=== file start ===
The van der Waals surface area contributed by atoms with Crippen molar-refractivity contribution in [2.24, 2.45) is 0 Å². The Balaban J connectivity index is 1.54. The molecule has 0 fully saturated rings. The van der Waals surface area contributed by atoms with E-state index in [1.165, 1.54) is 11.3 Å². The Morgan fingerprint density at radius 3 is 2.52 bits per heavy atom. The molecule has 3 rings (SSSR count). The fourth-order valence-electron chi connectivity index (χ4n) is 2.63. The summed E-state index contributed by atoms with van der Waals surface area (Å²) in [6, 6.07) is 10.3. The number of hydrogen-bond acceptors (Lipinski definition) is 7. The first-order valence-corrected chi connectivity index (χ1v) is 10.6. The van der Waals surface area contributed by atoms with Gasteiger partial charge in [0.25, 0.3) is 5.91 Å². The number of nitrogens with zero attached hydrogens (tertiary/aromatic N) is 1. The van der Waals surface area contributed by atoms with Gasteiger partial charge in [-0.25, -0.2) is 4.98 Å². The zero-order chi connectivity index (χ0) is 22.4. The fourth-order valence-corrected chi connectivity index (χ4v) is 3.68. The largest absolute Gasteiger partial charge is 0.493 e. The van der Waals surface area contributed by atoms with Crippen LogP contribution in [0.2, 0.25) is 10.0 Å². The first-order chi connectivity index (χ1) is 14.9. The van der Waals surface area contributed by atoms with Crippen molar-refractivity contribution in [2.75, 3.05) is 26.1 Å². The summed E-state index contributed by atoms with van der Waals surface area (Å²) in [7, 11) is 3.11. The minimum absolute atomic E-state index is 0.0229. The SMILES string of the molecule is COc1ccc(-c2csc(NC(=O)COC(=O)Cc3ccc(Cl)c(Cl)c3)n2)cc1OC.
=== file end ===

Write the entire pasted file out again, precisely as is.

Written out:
The van der Waals surface area contributed by atoms with Crippen molar-refractivity contribution in [2.24, 2.45) is 0 Å². The Balaban J connectivity index is 1.54. The molecule has 0 fully saturated rings. The van der Waals surface area contributed by atoms with E-state index in [1.165, 1.54) is 11.3 Å². The Morgan fingerprint density at radius 3 is 2.52 bits per heavy atom. The molecule has 3 rings (SSSR count). The fourth-order valence-electron chi connectivity index (χ4n) is 2.63. The summed E-state index contributed by atoms with van der Waals surface area (Å²) in [6, 6.07) is 10.3. The number of hydrogen-bond acceptors (Lipinski definition) is 7. The first-order valence-corrected chi connectivity index (χ1v) is 10.6. The van der Waals surface area contributed by atoms with Gasteiger partial charge in [0.25, 0.3) is 5.91 Å². The number of nitrogens with zero attached hydrogens (tertiary/aromatic N) is 1. The van der Waals surface area contributed by atoms with Gasteiger partial charge in [-0.25, -0.2) is 4.98 Å². The zero-order chi connectivity index (χ0) is 22.4. The fourth-order valence-corrected chi connectivity index (χ4v) is 3.68. The largest absolute Gasteiger partial charge is 0.493 e. The van der Waals surface area contributed by atoms with Crippen LogP contribution in [0.2, 0.25) is 10.0 Å². The first-order chi connectivity index (χ1) is 14.9. The van der Waals surface area contributed by atoms with Crippen molar-refractivity contribution in [2.75, 3.05) is 26.1 Å². The summed E-state index contributed by atoms with van der Waals surface area (Å²) in [7, 11) is 3.11. The minimum absolute atomic E-state index is 0.0229. The SMILES string of the molecule is COc1ccc(-c2csc(NC(=O)COC(=O)Cc3ccc(Cl)c(Cl)c3)n2)cc1OC.